More visible, much safer
Cyclist visibility, the key to avoiding risks
Based on the premise of changing mobility in cities, in which bicycles are increasingly gaining ground over cars, the study was based on a survey of 1,031 drivers who had overtaken a cyclist on the road, who were asked whether they had been aware of this and, if so, whether they had perceived a hazardous situation.
The report also included the neurological monitoring of 15 drivers to check “whether they had been aware of the presence of cyclists and to analyze their driving behavior, driving style and mistakes made”. The data obtained at that time continues to shed light on the subject and teach us lessons: less than 40% of drivers who overtake a cyclist in the city remember seeing them.
It was also shown that when a cyclist wears a reflective vest, the attention of overtaking drivers increases by 6% and the “effective unconscious visualization” is 39%, compared to 27% for those who do not wear a reflective vest, a significant increase of 12 points. When respondents were asked if they remembered seeing a cyclist wearing a reflective vest, 35% confirmed this “conscious visualization of the cyclist” (realizing that they were there), compared to 65% who denied seeing anyone. Of everyone surveyed, only 8% acknowledged that there was any danger when overtaking, compared to 92% who said there was not. From this information, it was inferred that when a driver sees a cyclist with a reflective vest, they are more cautious, using a greater safety distance and paying more attention to the cyclist and less to the external elements of the traffic, like roundabouts, pedestrians, and so on.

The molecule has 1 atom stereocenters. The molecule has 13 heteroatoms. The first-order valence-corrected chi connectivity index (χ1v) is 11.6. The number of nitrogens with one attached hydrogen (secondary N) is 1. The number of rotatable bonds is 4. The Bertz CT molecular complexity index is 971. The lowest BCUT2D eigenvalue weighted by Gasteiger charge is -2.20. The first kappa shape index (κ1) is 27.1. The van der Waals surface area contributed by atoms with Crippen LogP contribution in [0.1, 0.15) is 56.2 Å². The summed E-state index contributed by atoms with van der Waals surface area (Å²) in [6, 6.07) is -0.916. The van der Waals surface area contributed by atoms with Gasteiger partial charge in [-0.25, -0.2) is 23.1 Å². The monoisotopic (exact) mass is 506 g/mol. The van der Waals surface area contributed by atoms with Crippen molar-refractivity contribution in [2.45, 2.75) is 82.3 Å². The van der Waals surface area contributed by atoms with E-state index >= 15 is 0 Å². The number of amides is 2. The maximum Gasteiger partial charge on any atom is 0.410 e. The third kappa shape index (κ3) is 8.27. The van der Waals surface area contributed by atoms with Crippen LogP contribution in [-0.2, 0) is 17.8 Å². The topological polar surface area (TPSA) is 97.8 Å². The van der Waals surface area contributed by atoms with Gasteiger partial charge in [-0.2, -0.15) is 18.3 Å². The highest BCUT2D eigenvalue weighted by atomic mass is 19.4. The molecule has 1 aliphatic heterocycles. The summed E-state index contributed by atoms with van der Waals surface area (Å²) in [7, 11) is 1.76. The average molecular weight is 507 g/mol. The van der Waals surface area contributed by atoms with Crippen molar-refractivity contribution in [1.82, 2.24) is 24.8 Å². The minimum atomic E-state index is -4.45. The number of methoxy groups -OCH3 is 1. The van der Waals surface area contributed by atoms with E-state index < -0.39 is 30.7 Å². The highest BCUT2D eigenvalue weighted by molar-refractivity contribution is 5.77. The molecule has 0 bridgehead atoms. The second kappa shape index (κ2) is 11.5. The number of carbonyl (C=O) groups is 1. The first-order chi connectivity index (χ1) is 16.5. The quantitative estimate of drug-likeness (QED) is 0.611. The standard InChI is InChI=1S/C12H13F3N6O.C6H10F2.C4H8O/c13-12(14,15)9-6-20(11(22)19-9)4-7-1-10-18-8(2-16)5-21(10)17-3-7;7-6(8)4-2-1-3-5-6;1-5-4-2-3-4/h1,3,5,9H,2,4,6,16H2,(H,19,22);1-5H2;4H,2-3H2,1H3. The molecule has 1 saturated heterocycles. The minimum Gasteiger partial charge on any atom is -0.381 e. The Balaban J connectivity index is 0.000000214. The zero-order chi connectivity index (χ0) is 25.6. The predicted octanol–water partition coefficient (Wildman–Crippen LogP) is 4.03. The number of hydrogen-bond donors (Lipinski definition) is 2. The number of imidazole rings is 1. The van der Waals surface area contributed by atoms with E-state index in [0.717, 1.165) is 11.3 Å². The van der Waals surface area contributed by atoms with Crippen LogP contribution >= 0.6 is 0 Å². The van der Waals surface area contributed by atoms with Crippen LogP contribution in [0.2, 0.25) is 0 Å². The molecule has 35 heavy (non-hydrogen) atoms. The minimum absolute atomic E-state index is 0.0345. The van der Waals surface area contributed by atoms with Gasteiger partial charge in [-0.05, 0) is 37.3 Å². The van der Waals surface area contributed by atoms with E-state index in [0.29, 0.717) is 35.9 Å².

It is clear that the “visibility” factor (understood here as conscious focus) is enormously important for cyclists when on the road, which is why it is necessary for them to wear elements that make them stand out and/or make them more “visible”, such as light-colored clothing and/or flashing lights that attract the attention of drivers. Although this last accessory is becoming more and more widely used, according to DGT regulations the use of lights on road bikes is only mandatory between sunset and sunrise.
In view of the undeniable increase in the national bicycle fleet (boosted by the COVID-19 pandemic), it is clear that even more work needs to be done to protect cyclists. According to another documented report, produced by the DGT in 2020, “Trends in mobility and accident rates on urban roads”, future projections predict “an increase in the mobility of vulnerable users, for both economic and structural reasons.” The COVID-19 crisis has boosted cycling in our cities, something which is already included in many strategies aimed at improving the health of the population and reducing the environmental impact of motorized transport.
Even so, the increase in bicycle mobility and the demographic growth of our cities are leading to a slight increase in the accident rate in terms of vulnerable vehicles, such as bicycles. This is forcing us to review the rules of coexistence between pedestrians, cars and cyclists in urban areas. Likewise, the latter must include improved safety elements to protect themselves (brakes, tires, lights, reflectors, rear-view mirrors, bells, helmet, etc.), ensuring that these are in perfect condition and at all times respecting the rules of the road.